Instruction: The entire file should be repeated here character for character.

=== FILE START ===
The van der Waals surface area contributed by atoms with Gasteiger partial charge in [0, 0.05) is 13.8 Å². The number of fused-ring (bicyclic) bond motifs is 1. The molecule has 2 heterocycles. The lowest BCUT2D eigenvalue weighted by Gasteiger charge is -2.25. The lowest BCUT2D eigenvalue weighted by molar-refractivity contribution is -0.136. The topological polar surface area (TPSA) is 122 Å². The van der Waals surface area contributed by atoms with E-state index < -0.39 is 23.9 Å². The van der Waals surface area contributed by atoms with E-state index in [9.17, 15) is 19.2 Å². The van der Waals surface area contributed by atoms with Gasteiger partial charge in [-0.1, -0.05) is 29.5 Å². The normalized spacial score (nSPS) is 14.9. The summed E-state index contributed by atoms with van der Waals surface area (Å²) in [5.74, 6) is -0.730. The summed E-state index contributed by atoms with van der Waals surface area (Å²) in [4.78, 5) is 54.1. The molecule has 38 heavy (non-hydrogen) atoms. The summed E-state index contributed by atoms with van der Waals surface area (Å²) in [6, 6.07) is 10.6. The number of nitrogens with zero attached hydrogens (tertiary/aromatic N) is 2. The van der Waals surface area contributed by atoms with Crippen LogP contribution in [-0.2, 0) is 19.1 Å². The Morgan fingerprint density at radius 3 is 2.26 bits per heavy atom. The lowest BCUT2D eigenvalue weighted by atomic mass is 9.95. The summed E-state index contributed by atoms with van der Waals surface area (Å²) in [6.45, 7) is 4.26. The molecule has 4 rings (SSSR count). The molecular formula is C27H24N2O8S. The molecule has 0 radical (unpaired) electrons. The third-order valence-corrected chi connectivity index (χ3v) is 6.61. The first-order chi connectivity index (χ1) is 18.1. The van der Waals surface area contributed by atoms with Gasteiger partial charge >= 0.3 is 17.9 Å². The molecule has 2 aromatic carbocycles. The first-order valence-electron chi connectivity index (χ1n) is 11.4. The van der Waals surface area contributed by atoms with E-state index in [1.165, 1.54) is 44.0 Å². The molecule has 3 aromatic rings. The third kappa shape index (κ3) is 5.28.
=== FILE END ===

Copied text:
The van der Waals surface area contributed by atoms with Gasteiger partial charge in [0, 0.05) is 13.8 Å². The number of fused-ring (bicyclic) bond motifs is 1. The molecule has 2 heterocycles. The lowest BCUT2D eigenvalue weighted by Gasteiger charge is -2.25. The lowest BCUT2D eigenvalue weighted by molar-refractivity contribution is -0.136. The topological polar surface area (TPSA) is 122 Å². The van der Waals surface area contributed by atoms with E-state index < -0.39 is 23.9 Å². The van der Waals surface area contributed by atoms with E-state index in [9.17, 15) is 19.2 Å². The van der Waals surface area contributed by atoms with Gasteiger partial charge in [-0.1, -0.05) is 29.5 Å². The normalized spacial score (nSPS) is 14.9. The summed E-state index contributed by atoms with van der Waals surface area (Å²) in [5.74, 6) is -0.730. The summed E-state index contributed by atoms with van der Waals surface area (Å²) in [4.78, 5) is 54.1. The molecule has 38 heavy (non-hydrogen) atoms. The summed E-state index contributed by atoms with van der Waals surface area (Å²) in [6, 6.07) is 10.6. The number of nitrogens with zero attached hydrogens (tertiary/aromatic N) is 2. The van der Waals surface area contributed by atoms with Crippen LogP contribution in [-0.2, 0) is 19.1 Å². The Morgan fingerprint density at radius 3 is 2.26 bits per heavy atom. The lowest BCUT2D eigenvalue weighted by atomic mass is 9.95. The summed E-state index contributed by atoms with van der Waals surface area (Å²) in [6.45, 7) is 4.26. The molecule has 4 rings (SSSR count). The molecular formula is C27H24N2O8S. The molecule has 0 radical (unpaired) electrons. The third-order valence-corrected chi connectivity index (χ3v) is 6.61. The first-order chi connectivity index (χ1) is 18.1. The van der Waals surface area contributed by atoms with Gasteiger partial charge >= 0.3 is 17.9 Å². The molecule has 2 aromatic carbocycles. The first-order valence-electron chi connectivity index (χ1n) is 11.4. The van der Waals surface area contributed by atoms with E-state index in [1.165, 1.54) is 44.0 Å². The molecule has 3 aromatic rings. The third kappa shape index (κ3) is 5.28.